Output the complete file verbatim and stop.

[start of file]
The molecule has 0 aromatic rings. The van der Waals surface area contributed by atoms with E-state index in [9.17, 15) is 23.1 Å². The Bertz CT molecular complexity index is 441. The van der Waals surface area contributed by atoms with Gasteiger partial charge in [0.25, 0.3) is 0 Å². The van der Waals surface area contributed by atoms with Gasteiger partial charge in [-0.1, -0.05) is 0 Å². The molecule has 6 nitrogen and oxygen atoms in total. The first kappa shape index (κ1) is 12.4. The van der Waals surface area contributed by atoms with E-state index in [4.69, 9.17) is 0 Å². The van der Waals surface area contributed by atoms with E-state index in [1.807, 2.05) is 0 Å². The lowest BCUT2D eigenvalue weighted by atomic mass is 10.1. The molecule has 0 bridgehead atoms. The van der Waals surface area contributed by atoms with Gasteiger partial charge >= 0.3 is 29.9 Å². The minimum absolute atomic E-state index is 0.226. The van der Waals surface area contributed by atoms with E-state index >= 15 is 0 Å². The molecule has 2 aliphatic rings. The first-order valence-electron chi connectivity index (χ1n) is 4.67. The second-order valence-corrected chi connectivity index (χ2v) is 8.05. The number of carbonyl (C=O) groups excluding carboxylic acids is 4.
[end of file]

The molecule has 0 aromatic rings. The van der Waals surface area contributed by atoms with E-state index in [9.17, 15) is 23.1 Å². The Bertz CT molecular complexity index is 441. The van der Waals surface area contributed by atoms with Gasteiger partial charge in [0.25, 0.3) is 0 Å². The van der Waals surface area contributed by atoms with Gasteiger partial charge in [-0.1, -0.05) is 0 Å². The molecule has 6 nitrogen and oxygen atoms in total. The first kappa shape index (κ1) is 12.4. The van der Waals surface area contributed by atoms with E-state index in [4.69, 9.17) is 0 Å². The van der Waals surface area contributed by atoms with E-state index in [1.807, 2.05) is 0 Å². The lowest BCUT2D eigenvalue weighted by atomic mass is 10.1. The molecule has 0 bridgehead atoms. The van der Waals surface area contributed by atoms with Gasteiger partial charge >= 0.3 is 29.9 Å². The minimum absolute atomic E-state index is 0.226. The van der Waals surface area contributed by atoms with E-state index >= 15 is 0 Å². The molecule has 2 aliphatic rings. The first-order valence-electron chi connectivity index (χ1n) is 4.67. The second-order valence-corrected chi connectivity index (χ2v) is 8.05. The number of carbonyl (C=O) groups excluding carboxylic acids is 4.